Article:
Also, I talk with linguist Deborah Fallows on living in China and learning Chinese. In Chinese, she says, rude is polite, and brusque is intimate. This comes out in all kinds of disorienting (no pun intended) ways, but the bottom line is, if people feel close to you in China, they will use a language of intimacy. That’s another way of saying they will dispense with please, thank you and other niceties. Their language is likely to seem harsh and abrupt.  Just remember:  it’s a compliment!  Check out other interviews Fallows did with Time and NPR. Better yet, listen to my interview with her, which is longer, weirder and funnier: we do Chinese names for foreigners, English names for Chinese people, and what happened to the language during the Sichuan earthquake. Here’s her book in the United States and the UK.



7 Comments

Filed under Uncategorized

Learning in two languages, and new Zulu words

A back-to-school edition about learning in a second language. We spend some time in the classroom with fourth grade teacher Stephanie Blanco of  Gauldin Elementary School in Downey, CA to explore the challenges of teaching English language learners. ELL came to the fore after 1998, when California voters approved Proposition 227, which ended bilingual education.  In ELL classrooms,  everyone — whether they or not they are proficient in English — learns in English.

Gauldin has a good record of improving ELL students’ English skills, in marked contrast to many of the schools in neighboring Los Angeles. The situation there is so dire that the the U.S. Department of Education has launched a investigation to determine if if the Los Angeles Unified School District is violating the civil rights of English Language Learners.  The feds are also taking a look at Boston schools. (A few months ago, Carol Hills and I  discussed Arizona’s decision to penalize ELL teachers whose accents are deemed too foreign. Arizona is still defending its policy, which itself has come under federal scrutiny.)

Also in the podcast, a Creole-speaking Haitian girl newly arrived in New York City enrols in a high school, with help from a community group in Brooklyn. The girl fled Haiti after the earthquake there earlier this year. Like most Haitians, she wants to master the language and stay here permanently.  But she only has a U.S. visitor visa.Then it’s back to California as an Arabic immersion program gets underway at FAME a public charter school in Fremont, CA. Reporter Hana Baba provided us with a nice slideshow of scenes from the school, including the photo above of school founder Maram Alaiwat. Not surprisingly, many of the students at this K-10th grade school are of Arab and/or Muslim descent.  More surprising is that the school has opened its doors to the FBI. The bureau offers FAME 5th graders the chance to become “junior special agents” .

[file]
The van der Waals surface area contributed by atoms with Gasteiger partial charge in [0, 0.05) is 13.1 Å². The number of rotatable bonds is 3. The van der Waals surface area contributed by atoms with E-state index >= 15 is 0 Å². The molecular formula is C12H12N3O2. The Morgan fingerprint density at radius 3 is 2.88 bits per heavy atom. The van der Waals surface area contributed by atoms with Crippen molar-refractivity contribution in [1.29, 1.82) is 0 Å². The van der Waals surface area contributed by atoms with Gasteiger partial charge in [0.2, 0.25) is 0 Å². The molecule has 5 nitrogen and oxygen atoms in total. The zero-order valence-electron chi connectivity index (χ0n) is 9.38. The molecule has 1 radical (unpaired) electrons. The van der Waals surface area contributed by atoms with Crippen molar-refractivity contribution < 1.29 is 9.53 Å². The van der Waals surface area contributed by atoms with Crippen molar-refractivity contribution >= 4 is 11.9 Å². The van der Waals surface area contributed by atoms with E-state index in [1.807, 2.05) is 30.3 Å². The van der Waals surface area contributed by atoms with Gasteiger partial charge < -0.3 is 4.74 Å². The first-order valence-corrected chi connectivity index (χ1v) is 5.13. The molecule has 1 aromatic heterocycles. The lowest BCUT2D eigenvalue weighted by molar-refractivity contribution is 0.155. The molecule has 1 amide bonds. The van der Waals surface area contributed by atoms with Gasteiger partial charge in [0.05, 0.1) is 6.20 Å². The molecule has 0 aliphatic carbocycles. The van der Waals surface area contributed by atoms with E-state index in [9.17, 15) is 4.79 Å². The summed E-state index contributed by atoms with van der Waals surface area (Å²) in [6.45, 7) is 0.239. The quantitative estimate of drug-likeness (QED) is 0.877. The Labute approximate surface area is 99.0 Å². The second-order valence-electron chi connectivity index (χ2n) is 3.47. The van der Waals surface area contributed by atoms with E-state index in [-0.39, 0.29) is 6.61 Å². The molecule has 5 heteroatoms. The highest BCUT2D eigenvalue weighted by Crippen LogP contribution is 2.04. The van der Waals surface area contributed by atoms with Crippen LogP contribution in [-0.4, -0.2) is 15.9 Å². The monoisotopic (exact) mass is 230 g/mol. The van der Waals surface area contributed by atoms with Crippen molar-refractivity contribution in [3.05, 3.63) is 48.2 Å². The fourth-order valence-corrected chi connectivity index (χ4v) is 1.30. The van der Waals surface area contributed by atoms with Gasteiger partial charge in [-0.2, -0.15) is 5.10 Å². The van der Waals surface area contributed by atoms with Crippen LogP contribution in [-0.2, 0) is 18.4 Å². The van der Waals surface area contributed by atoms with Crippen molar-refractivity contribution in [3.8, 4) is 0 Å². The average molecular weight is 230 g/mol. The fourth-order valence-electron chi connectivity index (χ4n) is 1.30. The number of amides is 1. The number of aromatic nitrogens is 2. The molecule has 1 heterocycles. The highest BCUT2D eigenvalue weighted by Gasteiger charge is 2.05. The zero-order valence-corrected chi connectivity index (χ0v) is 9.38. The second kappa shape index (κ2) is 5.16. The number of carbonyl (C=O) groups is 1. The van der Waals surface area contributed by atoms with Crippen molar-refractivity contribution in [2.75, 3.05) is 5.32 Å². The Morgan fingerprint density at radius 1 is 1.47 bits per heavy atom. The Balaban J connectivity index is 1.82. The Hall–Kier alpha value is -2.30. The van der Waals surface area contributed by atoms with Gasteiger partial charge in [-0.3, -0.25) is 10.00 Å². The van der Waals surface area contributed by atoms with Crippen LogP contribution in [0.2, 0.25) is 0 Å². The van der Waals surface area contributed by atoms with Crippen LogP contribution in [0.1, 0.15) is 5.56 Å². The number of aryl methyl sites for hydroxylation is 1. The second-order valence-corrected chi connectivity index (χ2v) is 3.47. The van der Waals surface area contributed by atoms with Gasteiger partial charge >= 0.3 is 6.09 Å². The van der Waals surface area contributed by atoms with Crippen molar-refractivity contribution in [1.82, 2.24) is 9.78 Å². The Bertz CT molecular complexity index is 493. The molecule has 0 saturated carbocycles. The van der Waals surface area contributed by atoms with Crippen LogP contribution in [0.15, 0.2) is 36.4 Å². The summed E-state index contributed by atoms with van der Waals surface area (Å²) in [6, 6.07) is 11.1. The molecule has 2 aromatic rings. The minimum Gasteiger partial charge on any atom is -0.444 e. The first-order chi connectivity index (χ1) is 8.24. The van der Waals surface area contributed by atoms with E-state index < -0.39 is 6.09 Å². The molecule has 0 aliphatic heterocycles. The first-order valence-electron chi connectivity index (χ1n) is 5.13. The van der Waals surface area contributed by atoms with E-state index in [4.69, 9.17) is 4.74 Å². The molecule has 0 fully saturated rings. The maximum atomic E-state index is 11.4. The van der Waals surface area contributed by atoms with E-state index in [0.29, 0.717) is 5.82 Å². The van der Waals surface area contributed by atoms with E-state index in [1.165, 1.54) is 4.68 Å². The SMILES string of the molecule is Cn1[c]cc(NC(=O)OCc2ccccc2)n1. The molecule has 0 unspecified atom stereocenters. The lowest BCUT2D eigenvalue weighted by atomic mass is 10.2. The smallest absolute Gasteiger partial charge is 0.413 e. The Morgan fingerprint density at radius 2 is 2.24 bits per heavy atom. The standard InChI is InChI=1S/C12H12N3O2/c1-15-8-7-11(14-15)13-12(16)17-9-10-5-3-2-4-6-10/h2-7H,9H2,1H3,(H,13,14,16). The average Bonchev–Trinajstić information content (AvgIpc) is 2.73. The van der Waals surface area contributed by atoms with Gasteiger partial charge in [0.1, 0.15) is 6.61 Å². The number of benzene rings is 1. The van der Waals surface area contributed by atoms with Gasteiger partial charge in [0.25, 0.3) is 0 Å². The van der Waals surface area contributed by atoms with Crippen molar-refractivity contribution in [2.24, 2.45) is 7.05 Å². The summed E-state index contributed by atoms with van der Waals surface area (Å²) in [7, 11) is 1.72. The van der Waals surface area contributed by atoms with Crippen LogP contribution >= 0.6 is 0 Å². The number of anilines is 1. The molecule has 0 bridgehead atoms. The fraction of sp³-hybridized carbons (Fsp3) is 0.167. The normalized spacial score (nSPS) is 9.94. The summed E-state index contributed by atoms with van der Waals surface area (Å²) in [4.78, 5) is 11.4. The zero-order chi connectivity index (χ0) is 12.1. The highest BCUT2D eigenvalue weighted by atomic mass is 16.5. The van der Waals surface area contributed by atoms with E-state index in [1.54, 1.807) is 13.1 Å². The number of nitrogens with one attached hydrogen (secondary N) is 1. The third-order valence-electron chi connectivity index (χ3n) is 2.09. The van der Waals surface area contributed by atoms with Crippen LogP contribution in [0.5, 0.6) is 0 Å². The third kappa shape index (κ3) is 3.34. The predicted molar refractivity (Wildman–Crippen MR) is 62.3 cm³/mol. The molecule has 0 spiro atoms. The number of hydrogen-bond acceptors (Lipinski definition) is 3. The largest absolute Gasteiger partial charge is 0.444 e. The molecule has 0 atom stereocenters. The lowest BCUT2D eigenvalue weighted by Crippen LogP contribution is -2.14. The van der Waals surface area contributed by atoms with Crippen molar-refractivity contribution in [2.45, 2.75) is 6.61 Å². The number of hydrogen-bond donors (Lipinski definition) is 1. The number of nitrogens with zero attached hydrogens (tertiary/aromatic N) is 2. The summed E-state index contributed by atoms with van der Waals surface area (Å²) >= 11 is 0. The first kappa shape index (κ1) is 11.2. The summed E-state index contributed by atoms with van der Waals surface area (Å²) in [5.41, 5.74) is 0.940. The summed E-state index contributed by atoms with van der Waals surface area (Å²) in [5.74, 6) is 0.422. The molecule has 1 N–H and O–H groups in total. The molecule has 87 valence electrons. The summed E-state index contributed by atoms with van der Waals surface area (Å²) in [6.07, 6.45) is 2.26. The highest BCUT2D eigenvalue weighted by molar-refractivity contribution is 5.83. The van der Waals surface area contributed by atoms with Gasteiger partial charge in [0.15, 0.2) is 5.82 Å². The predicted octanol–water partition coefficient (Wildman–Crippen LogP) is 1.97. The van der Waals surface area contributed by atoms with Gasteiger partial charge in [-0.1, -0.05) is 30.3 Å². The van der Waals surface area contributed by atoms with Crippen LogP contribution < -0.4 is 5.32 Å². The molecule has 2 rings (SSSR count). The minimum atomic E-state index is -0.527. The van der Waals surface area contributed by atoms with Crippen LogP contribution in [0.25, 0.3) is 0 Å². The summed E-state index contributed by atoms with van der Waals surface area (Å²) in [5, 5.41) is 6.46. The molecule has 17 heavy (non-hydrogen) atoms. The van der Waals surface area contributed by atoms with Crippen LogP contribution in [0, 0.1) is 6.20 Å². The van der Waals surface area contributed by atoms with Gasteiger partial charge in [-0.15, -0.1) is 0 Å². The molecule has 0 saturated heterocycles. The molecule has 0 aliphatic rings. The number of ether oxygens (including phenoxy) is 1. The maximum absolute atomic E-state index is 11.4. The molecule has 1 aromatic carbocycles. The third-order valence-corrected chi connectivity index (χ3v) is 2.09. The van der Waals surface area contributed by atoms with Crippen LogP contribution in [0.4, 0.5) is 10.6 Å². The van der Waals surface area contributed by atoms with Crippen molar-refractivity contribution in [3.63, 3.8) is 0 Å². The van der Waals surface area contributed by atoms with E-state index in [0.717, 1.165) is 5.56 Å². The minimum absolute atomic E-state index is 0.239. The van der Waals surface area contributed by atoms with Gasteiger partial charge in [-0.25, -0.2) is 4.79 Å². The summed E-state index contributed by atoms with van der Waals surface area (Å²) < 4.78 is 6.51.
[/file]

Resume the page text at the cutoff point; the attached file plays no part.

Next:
Finally, the first Zulu-English dictionary in 40 years has just been published in South Africa. Some English speakers already know a few words of Zulu (also known as isiZulu) — words like ubuntu. Zulu has also borrowed from other South African languages such as Afrikaans, and many Zulu words offer their own linguistic takes on apartheid and AIDS. We talk with the publishing manager of Oxford University Press South Africa.

Listen in iTunes or here.


6 Comments

Filed under Uncategorized

Grammar tips in Brazil, and magic in a second language

Forget their laidback image, Brazilians care deeply about grammar. One city has a long-established grammar hotline staffed by Portuguese language experts. Now the state of Rio de Janeiro is following suit. This may, or may not, be  in response to the many times Brazil’s head of state, President Luiz Inácio da Silva has loused up his lingo. Lula, as he’s better known, has embarrassed and amused Brazilians for years now with all manner of grammatical gaffes. It seems unlikley, though, that will consult the grammar hotline, either as president, or when he retires on January 1, 2011.

Then, an interview with the newly-crowned world record holder in speed-texting. Melissa Thompson speaks with Marco Werman about why she is so fast at thumbing messages — and why her boyfriend is so very slow. The two sentences that she thumbed in record time (25.94 seconds) were : “the razor-toothed piranhas of the genera Serrasalmus and Pygocentrus are the most ferocious freshwater fish in the world. In reality they seldom attack a human”. Test your how your text-writing skills shape up to Melissa Thompson’s here.

After a diversion by way of a Norwegian word (lakenskrekk; literally, bed sheet dread, or fear of insomnia), we consider the art of performing magic. Specifically, performing in a language that’s not your native tongue. For magicians, this can be a huge challenge: so much about magic — the stories, the sell, the suspension of disbelief — is accomplished through language. So if a native English-speaking magician, for example, finds him or herself required to perform his routine in French, it requires far more than just consulting the dictionary for the equivalent of abracadabra or hocus pocus.  We speak with two magicians, native Hebrew speaker Asi Wind and native English speaker Prakash Puru (pictured), both of whom have made the transtition to performing in a second language.

Listen in iTunes or here.

5 Comments

Filed under Uncategorized